From then on, everybody assumed that I would grow up to become a writer. I possessed a good imagination and from the few stories that I did put down to paper, (regretfully, there weren't enough) I showed talent but I never pursued the gift with much vigor. I wrote some well-received stories in junior high classes but whenever I tried to write on my own, I quickly lost interest or the story did not shape up the way I had hoped. The story I was writing down onto paper never came across as original or striking as the one I was hatching in my head. This disconnect stopped me from writing almost entirely until my sophomore year of college. Thanks to a wonderful Creative Writing teacher, I was able to write more than I had in years, but the problem remained: I was still unable to write for myself outside of school.
In college, I hung out with an unconventional, colorful crowd whom I figured would make great material for a novel. After graduation, the story grew in my mind but again, I had no idea how I would make the tale come alive. How could I make the story unique? What could I do to make the characters seem real? I didn’t have any idea.
Thirteen years passed. In the summer of 2006, I finally sat down at my new computer and began the story I’d put off for so long. Five months later, I had completed a 700 page first draft of my novel. Since then, I have gone through four additional drafts. I now have the story I wanted to tell. Is the novel publishable? Would anybody really ever want to read it? I don’t know.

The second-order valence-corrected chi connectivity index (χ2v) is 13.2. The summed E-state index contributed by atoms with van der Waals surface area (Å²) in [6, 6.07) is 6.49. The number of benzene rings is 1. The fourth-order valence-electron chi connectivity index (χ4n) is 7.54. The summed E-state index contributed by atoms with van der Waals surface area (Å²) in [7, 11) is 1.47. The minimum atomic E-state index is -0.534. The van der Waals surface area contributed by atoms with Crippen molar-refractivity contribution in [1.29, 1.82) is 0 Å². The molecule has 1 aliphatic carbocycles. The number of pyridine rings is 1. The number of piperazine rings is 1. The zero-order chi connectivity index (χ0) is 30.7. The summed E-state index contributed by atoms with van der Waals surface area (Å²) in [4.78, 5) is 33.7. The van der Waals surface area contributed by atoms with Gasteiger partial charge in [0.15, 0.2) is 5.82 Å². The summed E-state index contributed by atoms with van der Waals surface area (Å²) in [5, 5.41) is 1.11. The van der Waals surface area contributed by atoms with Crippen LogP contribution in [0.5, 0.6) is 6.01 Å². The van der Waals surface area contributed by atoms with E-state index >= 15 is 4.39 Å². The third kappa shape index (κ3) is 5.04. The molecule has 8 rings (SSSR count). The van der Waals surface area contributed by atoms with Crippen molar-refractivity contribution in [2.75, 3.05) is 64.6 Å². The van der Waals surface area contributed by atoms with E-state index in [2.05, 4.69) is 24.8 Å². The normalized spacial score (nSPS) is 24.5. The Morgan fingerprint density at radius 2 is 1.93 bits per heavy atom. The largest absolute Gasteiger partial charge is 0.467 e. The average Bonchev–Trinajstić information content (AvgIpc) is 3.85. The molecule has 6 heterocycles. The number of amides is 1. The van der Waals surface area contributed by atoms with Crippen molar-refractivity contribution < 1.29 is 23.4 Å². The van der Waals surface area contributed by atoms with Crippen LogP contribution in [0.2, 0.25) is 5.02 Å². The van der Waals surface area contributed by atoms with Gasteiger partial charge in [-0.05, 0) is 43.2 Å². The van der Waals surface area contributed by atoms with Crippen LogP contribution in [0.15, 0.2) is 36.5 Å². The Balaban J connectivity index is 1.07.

What is this magnum opus? Is it a heartrending tale of personal adversity? A bildungsroman about a young, plucky kid? No. It's a novel entitled "Semesters" about gay and lesbian college students whose opening sentence is
"On Todd Salazar’s first day of college, while his belongings were still in neatly labeled boxes on the dorm room floor, he had sex with his new roommate Darin."
Not exactly the stuff of literary immortality. But I wanted to write a novel that was fun to me, one that I would enjoy. It was inspired by a story that had always been gnawing at the back of my mind ever since I graduated college. I just had no idea how to write the story until I read the novel that would make all the difference: Jackie Collins' "Hollywood Wives." Finally, a way to structure the tale! Yes, I suppose I should say it was Faulkner or Morrison - no less influential upon me- but it was Collins who sealed the deal.
What I do know is that I finally – after too much time- wrote that novel I knew I had in me. I keep telling people that the main reason that I want it to be published is so that I can take a trip back to